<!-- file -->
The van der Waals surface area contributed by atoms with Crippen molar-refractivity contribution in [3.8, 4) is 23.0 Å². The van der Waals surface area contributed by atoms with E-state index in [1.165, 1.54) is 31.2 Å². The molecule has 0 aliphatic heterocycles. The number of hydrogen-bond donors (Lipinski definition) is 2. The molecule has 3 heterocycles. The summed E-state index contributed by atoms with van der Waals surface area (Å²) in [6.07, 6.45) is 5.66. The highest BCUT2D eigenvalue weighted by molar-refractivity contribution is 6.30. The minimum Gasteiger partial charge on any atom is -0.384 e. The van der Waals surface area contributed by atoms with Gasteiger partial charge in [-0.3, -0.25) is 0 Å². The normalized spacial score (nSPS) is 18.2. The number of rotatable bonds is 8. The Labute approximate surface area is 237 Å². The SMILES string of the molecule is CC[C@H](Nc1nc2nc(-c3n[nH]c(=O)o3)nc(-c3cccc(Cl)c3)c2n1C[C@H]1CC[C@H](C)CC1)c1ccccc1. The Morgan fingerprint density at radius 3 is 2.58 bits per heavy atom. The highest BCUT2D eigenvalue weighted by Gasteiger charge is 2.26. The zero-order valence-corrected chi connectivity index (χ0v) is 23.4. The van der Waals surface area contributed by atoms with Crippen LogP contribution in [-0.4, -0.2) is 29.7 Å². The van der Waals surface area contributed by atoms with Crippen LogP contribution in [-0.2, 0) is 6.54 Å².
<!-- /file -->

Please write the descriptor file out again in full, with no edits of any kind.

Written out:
The van der Waals surface area contributed by atoms with Crippen molar-refractivity contribution in [3.8, 4) is 23.0 Å². The van der Waals surface area contributed by atoms with E-state index in [1.165, 1.54) is 31.2 Å². The molecule has 0 aliphatic heterocycles. The number of hydrogen-bond donors (Lipinski definition) is 2. The molecule has 3 heterocycles. The summed E-state index contributed by atoms with van der Waals surface area (Å²) in [6.07, 6.45) is 5.66. The highest BCUT2D eigenvalue weighted by molar-refractivity contribution is 6.30. The minimum Gasteiger partial charge on any atom is -0.384 e. The van der Waals surface area contributed by atoms with Gasteiger partial charge in [-0.3, -0.25) is 0 Å². The normalized spacial score (nSPS) is 18.2. The number of rotatable bonds is 8. The Labute approximate surface area is 237 Å². The SMILES string of the molecule is CC[C@H](Nc1nc2nc(-c3n[nH]c(=O)o3)nc(-c3cccc(Cl)c3)c2n1C[C@H]1CC[C@H](C)CC1)c1ccccc1. The Morgan fingerprint density at radius 3 is 2.58 bits per heavy atom. The highest BCUT2D eigenvalue weighted by Gasteiger charge is 2.26. The zero-order valence-corrected chi connectivity index (χ0v) is 23.4. The van der Waals surface area contributed by atoms with Crippen LogP contribution in [-0.4, -0.2) is 29.7 Å². The van der Waals surface area contributed by atoms with Crippen LogP contribution in [-0.2, 0) is 6.54 Å².